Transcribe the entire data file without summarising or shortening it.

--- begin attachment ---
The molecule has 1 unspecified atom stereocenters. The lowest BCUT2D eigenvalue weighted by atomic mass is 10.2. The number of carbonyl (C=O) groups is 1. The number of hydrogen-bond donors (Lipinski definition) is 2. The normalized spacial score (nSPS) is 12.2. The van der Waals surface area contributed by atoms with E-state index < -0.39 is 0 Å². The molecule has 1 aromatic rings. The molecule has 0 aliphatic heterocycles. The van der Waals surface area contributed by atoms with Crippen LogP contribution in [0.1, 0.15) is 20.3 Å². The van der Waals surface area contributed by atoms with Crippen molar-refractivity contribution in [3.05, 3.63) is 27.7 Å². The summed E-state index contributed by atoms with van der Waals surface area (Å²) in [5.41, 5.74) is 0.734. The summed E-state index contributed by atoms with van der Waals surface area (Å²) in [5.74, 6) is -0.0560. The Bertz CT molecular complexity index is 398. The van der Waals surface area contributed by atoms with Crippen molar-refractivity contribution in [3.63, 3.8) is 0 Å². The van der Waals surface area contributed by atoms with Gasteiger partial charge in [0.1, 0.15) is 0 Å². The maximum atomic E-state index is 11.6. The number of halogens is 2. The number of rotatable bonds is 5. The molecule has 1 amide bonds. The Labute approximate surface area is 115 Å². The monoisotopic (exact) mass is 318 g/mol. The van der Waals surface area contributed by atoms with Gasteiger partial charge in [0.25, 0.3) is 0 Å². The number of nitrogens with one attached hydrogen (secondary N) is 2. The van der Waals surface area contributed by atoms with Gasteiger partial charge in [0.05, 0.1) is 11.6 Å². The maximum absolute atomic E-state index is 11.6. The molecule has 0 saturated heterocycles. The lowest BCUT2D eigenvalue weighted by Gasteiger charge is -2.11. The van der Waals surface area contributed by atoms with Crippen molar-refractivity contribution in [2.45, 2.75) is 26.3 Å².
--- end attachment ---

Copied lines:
The molecule has 1 unspecified atom stereocenters. The lowest BCUT2D eigenvalue weighted by atomic mass is 10.2. The number of carbonyl (C=O) groups is 1. The number of hydrogen-bond donors (Lipinski definition) is 2. The normalized spacial score (nSPS) is 12.2. The van der Waals surface area contributed by atoms with E-state index < -0.39 is 0 Å². The molecule has 1 aromatic rings. The molecule has 0 aliphatic heterocycles. The van der Waals surface area contributed by atoms with Crippen LogP contribution in [0.1, 0.15) is 20.3 Å². The van der Waals surface area contributed by atoms with Crippen molar-refractivity contribution in [3.05, 3.63) is 27.7 Å². The summed E-state index contributed by atoms with van der Waals surface area (Å²) in [5.41, 5.74) is 0.734. The summed E-state index contributed by atoms with van der Waals surface area (Å²) in [5.74, 6) is -0.0560. The Bertz CT molecular complexity index is 398. The van der Waals surface area contributed by atoms with Crippen molar-refractivity contribution in [3.63, 3.8) is 0 Å². The van der Waals surface area contributed by atoms with Gasteiger partial charge in [0.1, 0.15) is 0 Å². The maximum atomic E-state index is 11.6. The number of halogens is 2. The number of rotatable bonds is 5. The molecule has 1 amide bonds. The Labute approximate surface area is 115 Å². The monoisotopic (exact) mass is 318 g/mol. The van der Waals surface area contributed by atoms with Gasteiger partial charge in [0.25, 0.3) is 0 Å². The number of nitrogens with one attached hydrogen (secondary N) is 2. The van der Waals surface area contributed by atoms with Gasteiger partial charge in [0.05, 0.1) is 11.6 Å². The maximum absolute atomic E-state index is 11.6. The molecule has 0 saturated heterocycles. The lowest BCUT2D eigenvalue weighted by Gasteiger charge is -2.11. The van der Waals surface area contributed by atoms with Crippen molar-refractivity contribution in [2.45, 2.75) is 26.3 Å².